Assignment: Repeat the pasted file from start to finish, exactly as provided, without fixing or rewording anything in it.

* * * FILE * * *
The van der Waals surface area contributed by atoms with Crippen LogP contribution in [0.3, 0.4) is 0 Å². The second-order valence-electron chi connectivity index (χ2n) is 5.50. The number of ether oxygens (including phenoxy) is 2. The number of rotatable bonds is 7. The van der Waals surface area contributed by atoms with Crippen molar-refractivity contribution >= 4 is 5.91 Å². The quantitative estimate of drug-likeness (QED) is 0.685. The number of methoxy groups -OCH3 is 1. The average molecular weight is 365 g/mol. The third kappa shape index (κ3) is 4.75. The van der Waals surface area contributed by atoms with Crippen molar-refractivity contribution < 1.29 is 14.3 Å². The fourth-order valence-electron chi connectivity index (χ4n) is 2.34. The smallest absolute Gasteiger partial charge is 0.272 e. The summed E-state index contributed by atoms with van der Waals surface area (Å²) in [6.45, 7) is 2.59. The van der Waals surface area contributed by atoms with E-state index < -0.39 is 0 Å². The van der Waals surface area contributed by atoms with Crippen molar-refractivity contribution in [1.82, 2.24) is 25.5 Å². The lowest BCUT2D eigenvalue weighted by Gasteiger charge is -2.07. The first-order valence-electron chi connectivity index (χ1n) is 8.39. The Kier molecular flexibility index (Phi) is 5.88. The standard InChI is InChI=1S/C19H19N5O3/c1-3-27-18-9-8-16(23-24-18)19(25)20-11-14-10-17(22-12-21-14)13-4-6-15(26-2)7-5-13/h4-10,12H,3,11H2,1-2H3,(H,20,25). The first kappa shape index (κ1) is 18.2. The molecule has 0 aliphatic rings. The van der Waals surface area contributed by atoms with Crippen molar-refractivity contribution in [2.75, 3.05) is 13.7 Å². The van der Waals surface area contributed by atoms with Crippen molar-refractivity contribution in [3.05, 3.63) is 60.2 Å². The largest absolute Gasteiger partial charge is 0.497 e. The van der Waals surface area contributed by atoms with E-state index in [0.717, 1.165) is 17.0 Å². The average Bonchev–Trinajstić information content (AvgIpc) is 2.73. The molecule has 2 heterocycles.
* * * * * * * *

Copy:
The van der Waals surface area contributed by atoms with Crippen LogP contribution in [0.3, 0.4) is 0 Å². The second-order valence-electron chi connectivity index (χ2n) is 5.50. The number of ether oxygens (including phenoxy) is 2. The number of rotatable bonds is 7. The van der Waals surface area contributed by atoms with Crippen molar-refractivity contribution >= 4 is 5.91 Å². The quantitative estimate of drug-likeness (QED) is 0.685. The number of methoxy groups -OCH3 is 1. The average molecular weight is 365 g/mol. The third kappa shape index (κ3) is 4.75. The van der Waals surface area contributed by atoms with Crippen molar-refractivity contribution < 1.29 is 14.3 Å². The fourth-order valence-electron chi connectivity index (χ4n) is 2.34. The smallest absolute Gasteiger partial charge is 0.272 e. The summed E-state index contributed by atoms with van der Waals surface area (Å²) in [6.45, 7) is 2.59. The van der Waals surface area contributed by atoms with E-state index < -0.39 is 0 Å². The van der Waals surface area contributed by atoms with Crippen molar-refractivity contribution in [1.82, 2.24) is 25.5 Å². The lowest BCUT2D eigenvalue weighted by Gasteiger charge is -2.07. The first-order valence-electron chi connectivity index (χ1n) is 8.39. The Kier molecular flexibility index (Phi) is 5.88. The standard InChI is InChI=1S/C19H19N5O3/c1-3-27-18-9-8-16(23-24-18)19(25)20-11-14-10-17(22-12-21-14)13-4-6-15(26-2)7-5-13/h4-10,12H,3,11H2,1-2H3,(H,20,25). The first kappa shape index (κ1) is 18.2. The molecule has 0 aliphatic rings. The van der Waals surface area contributed by atoms with Crippen molar-refractivity contribution in [2.75, 3.05) is 13.7 Å². The van der Waals surface area contributed by atoms with Crippen molar-refractivity contribution in [3.05, 3.63) is 60.2 Å². The largest absolute Gasteiger partial charge is 0.497 e. The van der Waals surface area contributed by atoms with E-state index in [0.717, 1.165) is 17.0 Å². The average Bonchev–Trinajstić information content (AvgIpc) is 2.73. The molecule has 2 heterocycles.